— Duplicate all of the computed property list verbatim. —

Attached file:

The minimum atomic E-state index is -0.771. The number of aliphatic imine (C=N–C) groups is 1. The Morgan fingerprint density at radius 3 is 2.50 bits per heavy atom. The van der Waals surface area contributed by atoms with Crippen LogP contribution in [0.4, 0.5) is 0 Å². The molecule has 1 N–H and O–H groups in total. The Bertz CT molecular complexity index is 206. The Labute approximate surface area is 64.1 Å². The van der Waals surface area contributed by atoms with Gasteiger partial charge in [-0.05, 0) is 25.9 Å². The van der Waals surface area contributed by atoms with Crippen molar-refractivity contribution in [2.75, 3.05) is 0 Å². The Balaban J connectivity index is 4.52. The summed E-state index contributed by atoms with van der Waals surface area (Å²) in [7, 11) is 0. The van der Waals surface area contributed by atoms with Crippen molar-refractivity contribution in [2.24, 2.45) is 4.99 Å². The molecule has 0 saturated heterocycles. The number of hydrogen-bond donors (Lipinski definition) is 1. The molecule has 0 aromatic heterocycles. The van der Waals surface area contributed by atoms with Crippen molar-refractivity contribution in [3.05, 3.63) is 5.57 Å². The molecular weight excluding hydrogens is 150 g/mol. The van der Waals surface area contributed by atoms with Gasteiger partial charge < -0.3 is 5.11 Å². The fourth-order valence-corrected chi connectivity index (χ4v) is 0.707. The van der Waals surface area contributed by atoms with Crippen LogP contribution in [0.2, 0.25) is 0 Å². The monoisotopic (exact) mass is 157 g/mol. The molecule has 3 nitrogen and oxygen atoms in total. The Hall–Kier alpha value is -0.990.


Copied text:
The minimum atomic E-state index is -0.771. The number of aliphatic imine (C=N–C) groups is 1. The Morgan fingerprint density at radius 3 is 2.50 bits per heavy atom. The van der Waals surface area contributed by atoms with Crippen LogP contribution in [0.4, 0.5) is 0 Å². The molecule has 1 N–H and O–H groups in total. The Bertz CT molecular complexity index is 206. The Labute approximate surface area is 64.1 Å². The van der Waals surface area contributed by atoms with Gasteiger partial charge in [-0.05, 0) is 25.9 Å². The van der Waals surface area contributed by atoms with Crippen molar-refractivity contribution in [2.75, 3.05) is 0 Å². The Balaban J connectivity index is 4.52. The summed E-state index contributed by atoms with van der Waals surface area (Å²) in [7, 11) is 0. The van der Waals surface area contributed by atoms with Crippen molar-refractivity contribution in [2.24, 2.45) is 4.99 Å². The molecule has 0 saturated heterocycles. The number of hydrogen-bond donors (Lipinski definition) is 1. The molecule has 0 aromatic heterocycles. The van der Waals surface area contributed by atoms with Crippen molar-refractivity contribution in [3.05, 3.63) is 5.57 Å². The molecular weight excluding hydrogens is 150 g/mol. The van der Waals surface area contributed by atoms with Gasteiger partial charge < -0.3 is 5.11 Å². The fourth-order valence-corrected chi connectivity index (χ4v) is 0.707. The van der Waals surface area contributed by atoms with Crippen LogP contribution in [0.2, 0.25) is 0 Å². The monoisotopic (exact) mass is 157 g/mol. The molecule has 3 nitrogen and oxygen atoms in total. The Hall–Kier alpha value is -0.990.